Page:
Hobbies and side hustles

About hobbies and side hustles

You may think it is just a hobby, but CRA may disagree. CRA wants its fair share if you earn money through a little side hustle, business activity, or another extra gig. The agency believes many tax dollars in the past may have gone uncollected about hobbies and side hustles, and they aren’t happy about it.

How and where you make money is shifting, and CRA has been paying close attention to what is referred to as “platform economies.”

A platform economy brings buyers and sellers together through the internet or mobile apps. These sources are gaining traction and popularity and could be significant contributors to household income that has gone unreported.
Let’s break down the platform economies.

The Gig Economy

This one isn’t new, and many will tell you that the gig economy can make ends meet.
You provide service on a short-term basis, pick up a contract for a period of time, or go the freelance route. Companies hire independent contractors or freelancers in a gig economy, often through online platforms or apps. These workers are typically considered to be self-employed instead of employees. The money from the gig economy is considered to be income.
It is important to note that the gig economy is very different than the sharing economy, which is also under the spotlight of CRA.

The Sharing Economy

This is where money is earned from unused assets such as a room in a home or cottage or a vehicle. Think ridesharing, bike rentals, boats, machinery, or equipment.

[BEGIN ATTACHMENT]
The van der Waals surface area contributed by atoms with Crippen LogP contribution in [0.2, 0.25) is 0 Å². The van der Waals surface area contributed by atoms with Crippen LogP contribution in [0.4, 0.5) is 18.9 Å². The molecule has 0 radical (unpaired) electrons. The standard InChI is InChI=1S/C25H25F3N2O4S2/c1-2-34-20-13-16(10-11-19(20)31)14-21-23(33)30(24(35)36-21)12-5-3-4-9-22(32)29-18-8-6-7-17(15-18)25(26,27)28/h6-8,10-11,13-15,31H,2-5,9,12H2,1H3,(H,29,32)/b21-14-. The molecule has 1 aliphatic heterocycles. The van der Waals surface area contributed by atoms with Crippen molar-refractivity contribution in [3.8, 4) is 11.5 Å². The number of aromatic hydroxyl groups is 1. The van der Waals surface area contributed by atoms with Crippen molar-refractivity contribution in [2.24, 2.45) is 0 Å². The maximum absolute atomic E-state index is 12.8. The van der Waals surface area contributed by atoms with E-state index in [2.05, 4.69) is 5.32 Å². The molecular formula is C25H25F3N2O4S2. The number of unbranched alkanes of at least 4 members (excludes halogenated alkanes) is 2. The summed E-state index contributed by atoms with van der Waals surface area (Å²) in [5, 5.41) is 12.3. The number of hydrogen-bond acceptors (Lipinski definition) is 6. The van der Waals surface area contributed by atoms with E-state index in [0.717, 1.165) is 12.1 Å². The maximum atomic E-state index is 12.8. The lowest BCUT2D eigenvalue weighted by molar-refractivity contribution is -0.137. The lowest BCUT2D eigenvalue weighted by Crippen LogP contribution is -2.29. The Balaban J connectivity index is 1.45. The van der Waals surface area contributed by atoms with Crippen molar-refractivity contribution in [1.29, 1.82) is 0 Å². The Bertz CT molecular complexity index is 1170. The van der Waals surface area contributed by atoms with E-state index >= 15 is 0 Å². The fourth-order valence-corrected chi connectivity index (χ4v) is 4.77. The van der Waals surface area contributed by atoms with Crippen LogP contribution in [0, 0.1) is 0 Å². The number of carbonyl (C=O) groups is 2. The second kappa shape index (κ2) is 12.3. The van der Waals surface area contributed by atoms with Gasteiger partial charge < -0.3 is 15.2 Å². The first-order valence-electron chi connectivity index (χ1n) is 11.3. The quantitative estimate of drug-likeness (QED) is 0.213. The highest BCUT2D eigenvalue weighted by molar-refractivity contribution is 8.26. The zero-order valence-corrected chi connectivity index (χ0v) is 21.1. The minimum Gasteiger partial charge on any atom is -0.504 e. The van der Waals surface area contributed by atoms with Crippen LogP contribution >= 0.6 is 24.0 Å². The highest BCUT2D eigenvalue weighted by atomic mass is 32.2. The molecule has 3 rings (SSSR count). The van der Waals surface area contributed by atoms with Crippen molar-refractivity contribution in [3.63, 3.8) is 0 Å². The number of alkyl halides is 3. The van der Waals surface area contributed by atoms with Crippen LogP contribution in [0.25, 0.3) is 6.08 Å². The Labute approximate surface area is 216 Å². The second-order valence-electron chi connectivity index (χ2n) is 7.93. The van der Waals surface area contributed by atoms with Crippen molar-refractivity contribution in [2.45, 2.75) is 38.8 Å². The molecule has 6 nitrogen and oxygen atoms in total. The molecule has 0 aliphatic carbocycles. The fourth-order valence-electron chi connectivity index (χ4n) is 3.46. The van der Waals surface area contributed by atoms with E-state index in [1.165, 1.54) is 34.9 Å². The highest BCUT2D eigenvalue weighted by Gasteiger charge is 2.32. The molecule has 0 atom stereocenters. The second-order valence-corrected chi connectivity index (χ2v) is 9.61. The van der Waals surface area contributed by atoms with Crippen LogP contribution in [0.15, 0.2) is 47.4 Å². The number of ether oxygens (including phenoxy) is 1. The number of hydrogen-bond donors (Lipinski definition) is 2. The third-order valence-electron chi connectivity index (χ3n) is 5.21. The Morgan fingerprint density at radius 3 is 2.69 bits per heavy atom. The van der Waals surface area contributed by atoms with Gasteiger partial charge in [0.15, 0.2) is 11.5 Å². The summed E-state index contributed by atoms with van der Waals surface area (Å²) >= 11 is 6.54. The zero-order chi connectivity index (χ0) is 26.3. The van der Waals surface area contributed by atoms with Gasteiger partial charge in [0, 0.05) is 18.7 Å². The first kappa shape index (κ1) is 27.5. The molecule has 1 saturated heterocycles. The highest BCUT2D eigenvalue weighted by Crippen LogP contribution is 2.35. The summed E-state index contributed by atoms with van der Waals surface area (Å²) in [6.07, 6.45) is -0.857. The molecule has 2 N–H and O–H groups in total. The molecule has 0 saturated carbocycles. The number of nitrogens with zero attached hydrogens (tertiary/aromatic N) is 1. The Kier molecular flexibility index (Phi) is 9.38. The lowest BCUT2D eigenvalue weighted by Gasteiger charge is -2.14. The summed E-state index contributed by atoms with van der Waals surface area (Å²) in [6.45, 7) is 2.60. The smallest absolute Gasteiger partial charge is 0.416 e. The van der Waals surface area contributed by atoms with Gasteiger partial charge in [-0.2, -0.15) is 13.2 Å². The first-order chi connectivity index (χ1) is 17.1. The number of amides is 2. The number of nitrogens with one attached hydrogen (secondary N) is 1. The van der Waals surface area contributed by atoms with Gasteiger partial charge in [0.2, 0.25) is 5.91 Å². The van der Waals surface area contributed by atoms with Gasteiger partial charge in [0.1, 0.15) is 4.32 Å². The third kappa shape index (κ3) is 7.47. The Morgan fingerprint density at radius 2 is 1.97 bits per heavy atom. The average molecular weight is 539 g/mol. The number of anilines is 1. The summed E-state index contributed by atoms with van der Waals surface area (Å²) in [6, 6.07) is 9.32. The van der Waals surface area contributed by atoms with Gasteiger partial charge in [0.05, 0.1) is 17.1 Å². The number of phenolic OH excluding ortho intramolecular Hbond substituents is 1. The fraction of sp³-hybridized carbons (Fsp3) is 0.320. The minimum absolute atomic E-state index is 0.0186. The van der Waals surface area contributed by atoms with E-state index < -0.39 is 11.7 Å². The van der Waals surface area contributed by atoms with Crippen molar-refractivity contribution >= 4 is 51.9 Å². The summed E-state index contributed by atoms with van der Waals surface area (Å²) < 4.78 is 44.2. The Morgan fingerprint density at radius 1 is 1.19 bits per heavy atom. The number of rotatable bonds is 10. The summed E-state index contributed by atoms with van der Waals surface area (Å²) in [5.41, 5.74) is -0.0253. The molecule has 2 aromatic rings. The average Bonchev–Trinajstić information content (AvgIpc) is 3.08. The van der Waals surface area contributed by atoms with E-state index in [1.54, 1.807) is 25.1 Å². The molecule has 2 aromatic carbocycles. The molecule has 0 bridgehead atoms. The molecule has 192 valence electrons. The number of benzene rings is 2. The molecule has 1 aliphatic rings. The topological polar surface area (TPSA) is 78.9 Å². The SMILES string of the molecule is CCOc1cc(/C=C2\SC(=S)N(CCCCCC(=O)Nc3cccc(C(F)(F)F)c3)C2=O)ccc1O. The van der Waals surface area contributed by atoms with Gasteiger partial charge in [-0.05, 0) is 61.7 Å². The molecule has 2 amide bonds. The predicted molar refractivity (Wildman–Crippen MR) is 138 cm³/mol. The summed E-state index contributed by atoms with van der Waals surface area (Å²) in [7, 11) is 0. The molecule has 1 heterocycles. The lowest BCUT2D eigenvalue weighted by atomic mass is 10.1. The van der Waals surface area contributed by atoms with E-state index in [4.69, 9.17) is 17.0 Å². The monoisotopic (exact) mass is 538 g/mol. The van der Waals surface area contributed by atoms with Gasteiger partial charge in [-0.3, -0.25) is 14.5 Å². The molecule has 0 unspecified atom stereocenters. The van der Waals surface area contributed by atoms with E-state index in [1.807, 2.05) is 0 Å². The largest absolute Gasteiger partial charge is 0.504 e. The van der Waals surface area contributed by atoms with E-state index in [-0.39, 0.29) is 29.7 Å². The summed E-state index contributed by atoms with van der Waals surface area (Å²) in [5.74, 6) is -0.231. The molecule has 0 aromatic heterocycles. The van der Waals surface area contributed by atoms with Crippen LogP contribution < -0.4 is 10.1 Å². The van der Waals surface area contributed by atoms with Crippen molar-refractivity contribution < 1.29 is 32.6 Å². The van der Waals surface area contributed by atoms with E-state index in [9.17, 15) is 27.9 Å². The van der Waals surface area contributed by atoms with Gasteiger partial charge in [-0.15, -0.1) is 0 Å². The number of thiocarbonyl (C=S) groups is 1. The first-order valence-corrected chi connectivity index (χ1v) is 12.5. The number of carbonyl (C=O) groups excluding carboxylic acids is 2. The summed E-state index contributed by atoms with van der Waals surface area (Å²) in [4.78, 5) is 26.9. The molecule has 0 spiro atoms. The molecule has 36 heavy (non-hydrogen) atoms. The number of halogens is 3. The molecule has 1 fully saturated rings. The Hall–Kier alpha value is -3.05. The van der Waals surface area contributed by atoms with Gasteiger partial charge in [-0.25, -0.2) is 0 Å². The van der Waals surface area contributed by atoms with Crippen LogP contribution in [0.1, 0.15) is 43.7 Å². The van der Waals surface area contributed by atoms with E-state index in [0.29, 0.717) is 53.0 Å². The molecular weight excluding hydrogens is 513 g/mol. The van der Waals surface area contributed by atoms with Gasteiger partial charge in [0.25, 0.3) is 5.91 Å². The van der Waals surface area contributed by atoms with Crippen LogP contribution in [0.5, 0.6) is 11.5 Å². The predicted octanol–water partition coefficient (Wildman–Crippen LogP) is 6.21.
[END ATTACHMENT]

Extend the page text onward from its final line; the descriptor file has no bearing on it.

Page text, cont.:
Talking about hobbies and side hustles, if you use your personal assets to generate additional income by sharing them, CRA wants to know about it.

The Peer-To-Peer Economy

People will sell their goods or services from one person directly to another person. The second-hand economy is booming: think Posh Mark, Kijiji, eBay, or Etsy, to name a few.
Before you panic, CRA isn’t likely interested in last year’s Lululemon pants you decided to resell for a fraction of the cost. However, they are likely interested if you are a buyer snapping up deals and reselling for a profit.

Social Media Influencers

We all know someone making money off a social media platform through product placement, endorsement, or promotion. They become a brand ambassador and motivate others to buy a product or service. This, too, could be very lucrative via advertising revenue and is also very visible to CRA. It doesn’t take a lot of investigation to go online to determine who is doing what. If you are getting paid, CRA wants to know about it too. The audit will happen.

The Ball Is In Your Court

As the landscape has shifted, so too have the means to identify those who aren’t reporting income. CRA will go to great lengths to check out people on social media and try to connect the dots.
In other words, an endorsement for a big brand but little income reported warrants suspicion of tax evasion and an audit. Or, if you rent a room via Airbnb, it will show up, as CRA has proven its effectiveness at gaining access to anyone registered with any online platform.

Now it isn’t all bad news. You have to report all of the income generated, but you will also deduct all the expenses incurred to generate the income. So your crafting hobby is likely fine if it costs you more to make something than what you can sell it for.

About hobbies and side hustles, if you are uncertain and fear you may have crossed the line, reach out to CRA. Consider doing so via the Voluntary Disclosures Program. Voluntary only applies if you are unaware of CRA taking any compliance action against you. Be sure to include all the relevant information and income generated and the potential estimate of tax owing.

​You know if you have been generating unreported income, so the ball is in your court. You might want to consider calling CRA before they come calling for you.

Source: CTVNews.ca

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